Sonoma County, in part because it has been impacted by fires more than many other counties with the same population, is viewed as being on the cutting edge of fire response. But for the past year, county officials have pushed to write their own rules governing road width near developments in fire-prone areas.
County officials say that their proposed regulations, known as the Sonoma County Fire Safe Ordinance, exceed the required state regulations, which are controlled by CalFire’s Board of Forestry. But, state officials and some North Bay residents are less sure that the county’s latest proposal is adequate.
At a Sept. 22 meeting, the Board of Forestry, a state regulatory body in charge of fire safety regulations, sent Sonoma County staff back to answer more questions about the specifics of the county’s proposed ordinance. The County will likely return to the Board of Forestry in the coming months to request approval again.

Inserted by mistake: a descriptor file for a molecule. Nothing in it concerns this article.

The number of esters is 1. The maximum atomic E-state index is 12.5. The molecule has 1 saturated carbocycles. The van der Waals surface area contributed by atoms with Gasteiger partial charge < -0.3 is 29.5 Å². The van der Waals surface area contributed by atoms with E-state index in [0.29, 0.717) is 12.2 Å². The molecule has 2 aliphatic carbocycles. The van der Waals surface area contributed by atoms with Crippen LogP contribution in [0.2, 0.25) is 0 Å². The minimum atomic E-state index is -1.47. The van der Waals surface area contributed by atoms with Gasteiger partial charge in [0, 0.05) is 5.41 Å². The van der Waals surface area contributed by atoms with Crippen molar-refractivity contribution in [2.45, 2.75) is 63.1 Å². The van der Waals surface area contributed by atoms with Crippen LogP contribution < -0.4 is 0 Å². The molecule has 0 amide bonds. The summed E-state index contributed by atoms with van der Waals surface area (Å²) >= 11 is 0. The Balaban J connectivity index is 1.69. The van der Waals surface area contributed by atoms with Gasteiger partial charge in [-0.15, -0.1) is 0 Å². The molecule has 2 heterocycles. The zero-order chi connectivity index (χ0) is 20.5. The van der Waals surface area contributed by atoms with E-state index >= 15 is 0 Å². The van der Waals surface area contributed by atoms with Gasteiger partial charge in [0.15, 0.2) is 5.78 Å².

The state regulations the county is trying to comply with date back to 1991, when the Board of Forestry passed new road regulations following the Oakland Hills Fire earlier that year.
The regulations, which have been updated periodically since they were passed, specify a variety of building requirements in fire-risk areas, including permitted road width and length based on different kinds of land usages.
County governments may choose to comply directly with the state regulations or write their own regulations, as long as the Board of Forestry rules that the county’s regulations meet or exceed the state regulations. Sonoma County has long had their own regulations but, last year, the Board of Forestry declined to approve the county’s updated rules. And, although county staff have updated the ordinance several times since November 2019, the Board of Forestry has yet to sign off.
At a Sept. 22 Board of Forestry meeting, state officials considered the county’s latest proposal, which the Board of Supervisors approved in August. Although state officials acknowledged that Sonoma County had gone above and beyond state regulations in some areas, they raised questions about other parts of the proposal.